All of us form intuitive theories of how the world works. This helps us maintain control and predict what’s going to happen. Therefore, we have an intuitive psychology that tells us how we believe others behave and why they do so. However, it’s a serious mistake to think that these beliefs are correct.

Intuitive psychology is based on mental shortcuts formed by previous experiences. Depending on our education, experiences, and personal history, we’ll have certain ways of perceiving what happens around us. These judgments are totally subjective. Therefore, they’re a part of our life but have nothing to do with the scientific discipline of psychology.

Scientific psychology

Scientific psychology is the total opposite of intuitive psychology. Specifically, it doesn’t rely on beliefs or judgments to explain human behavior. Instead, it uses the scientific method and experimentation to collect objective data and interpret it. Psychological concepts are born as a result of the investigations carried out.

There are many reasons as to why psychology is a science.

Knowing the difference between opinion and interpretation will help us understand that psychology is a science. Opinions are beliefs we have due to our experiences. For example, we can say that human beings are good and that society corrupts them because our experiences are consistent with this idea.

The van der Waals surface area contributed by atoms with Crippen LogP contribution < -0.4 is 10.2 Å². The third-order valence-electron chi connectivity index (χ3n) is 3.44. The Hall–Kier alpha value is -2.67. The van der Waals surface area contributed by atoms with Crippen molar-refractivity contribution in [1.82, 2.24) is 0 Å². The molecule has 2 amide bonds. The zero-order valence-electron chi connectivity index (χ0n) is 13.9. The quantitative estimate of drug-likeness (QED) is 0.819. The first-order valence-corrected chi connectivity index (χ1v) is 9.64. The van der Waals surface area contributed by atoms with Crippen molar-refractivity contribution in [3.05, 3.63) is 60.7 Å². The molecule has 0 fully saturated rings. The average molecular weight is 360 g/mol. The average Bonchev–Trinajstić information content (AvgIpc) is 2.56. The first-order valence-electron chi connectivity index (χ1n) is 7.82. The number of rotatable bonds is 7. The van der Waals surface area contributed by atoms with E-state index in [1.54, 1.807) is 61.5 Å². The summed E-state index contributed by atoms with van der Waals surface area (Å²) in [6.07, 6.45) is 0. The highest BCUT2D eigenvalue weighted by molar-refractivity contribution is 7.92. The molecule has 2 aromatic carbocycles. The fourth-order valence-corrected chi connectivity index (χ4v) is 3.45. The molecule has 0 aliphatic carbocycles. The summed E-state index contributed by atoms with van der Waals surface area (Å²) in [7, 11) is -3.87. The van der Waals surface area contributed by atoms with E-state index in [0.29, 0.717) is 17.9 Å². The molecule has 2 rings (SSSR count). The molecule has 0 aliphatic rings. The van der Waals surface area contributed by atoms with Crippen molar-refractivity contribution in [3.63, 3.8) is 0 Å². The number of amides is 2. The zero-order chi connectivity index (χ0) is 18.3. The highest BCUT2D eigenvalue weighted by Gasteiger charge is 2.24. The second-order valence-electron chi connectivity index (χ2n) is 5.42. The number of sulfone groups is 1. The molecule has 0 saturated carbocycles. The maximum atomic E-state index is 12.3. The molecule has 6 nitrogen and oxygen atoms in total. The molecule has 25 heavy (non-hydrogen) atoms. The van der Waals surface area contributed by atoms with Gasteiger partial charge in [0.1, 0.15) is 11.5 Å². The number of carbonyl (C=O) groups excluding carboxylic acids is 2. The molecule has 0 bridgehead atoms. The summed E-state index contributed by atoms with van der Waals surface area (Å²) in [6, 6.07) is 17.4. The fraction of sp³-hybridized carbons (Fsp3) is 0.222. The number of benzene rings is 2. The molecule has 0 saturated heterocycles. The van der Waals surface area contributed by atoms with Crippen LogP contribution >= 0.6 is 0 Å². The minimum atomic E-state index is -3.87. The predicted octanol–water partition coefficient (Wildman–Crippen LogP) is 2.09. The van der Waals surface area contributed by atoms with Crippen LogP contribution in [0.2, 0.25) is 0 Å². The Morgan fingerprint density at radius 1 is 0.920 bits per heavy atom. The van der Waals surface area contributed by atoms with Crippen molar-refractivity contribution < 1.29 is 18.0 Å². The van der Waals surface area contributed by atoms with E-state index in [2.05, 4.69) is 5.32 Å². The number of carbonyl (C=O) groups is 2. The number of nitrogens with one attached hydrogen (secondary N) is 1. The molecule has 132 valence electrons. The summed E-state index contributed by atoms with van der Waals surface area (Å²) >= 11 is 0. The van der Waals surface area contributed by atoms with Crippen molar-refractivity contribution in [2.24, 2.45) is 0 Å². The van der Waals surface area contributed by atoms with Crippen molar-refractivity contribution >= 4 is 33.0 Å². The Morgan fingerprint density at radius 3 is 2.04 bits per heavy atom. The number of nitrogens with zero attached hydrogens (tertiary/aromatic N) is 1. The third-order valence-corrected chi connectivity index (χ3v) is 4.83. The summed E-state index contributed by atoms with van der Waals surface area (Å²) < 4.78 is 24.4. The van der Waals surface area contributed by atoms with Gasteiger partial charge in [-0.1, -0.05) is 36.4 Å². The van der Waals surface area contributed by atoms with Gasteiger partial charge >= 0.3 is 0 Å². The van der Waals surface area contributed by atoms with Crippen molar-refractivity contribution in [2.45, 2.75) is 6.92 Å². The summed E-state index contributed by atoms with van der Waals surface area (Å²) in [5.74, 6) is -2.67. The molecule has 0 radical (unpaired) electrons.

On the contrary, interpretation consists of analyzing, deciphering, and explaining an event through scientifically obtained data. Let’s continue with the previous example. If data can’t prove that human beings are good or bad, we’ll have to interpret it from a different perspective that integrates all the available information.

Scientific psychology isn’t a matter of opinions. We can’t discuss it in the same terms as intuitive psychology. The first is based on the interpretation of the evidence obtained. Therefore, it’s all about giving meaning to available information. The only way to refute the results of a scientific investigation in psychology is with objective data that disproves it.

Why do some people believe that psychology isn’t a science?

We’ve seen that psychology uses the same methods and that it has the same validity and reliability as other sciences. But why do so many people doubt whether it’s a science or not? Next, we’ll examine three of the main reasons why this happens.

First of all, the concept of science still confuses a lot of people. Most of the population has a very poor definition in mind. This, along with people’s ignorance regarding the instruments used to measure behavior and mental processes, lead people to classify psychology as subjective and unscientific.

The second reason is the pseudoscientific practices that derive from psychology. Unfortunately, many people use the term ‘psychology’ to refer to practices that don’t use the scientific method. Consequently, a large part of the population wrongly relates pseudoscience to psychology. However, in reality, they have nothing to do with each other.

Understanding that psychology is a science is crucial for its progress.

Finally, psychology studies human beings. In physics, chemistry, or other sciences, the results barely ‘involve’ people and they’re accepted without any resistance. However, studying human beings is different. If the results go against our intuitive beliefs, we quickly try to solve this cognitive conflict. It’s easier to ignore the evidence presented than to restructure our beliefs about it.


If someone asks you if psychology is a science, the answer is a resounding YES. It’s a very important discipline that allows us to understand ourselves both individually and as a group.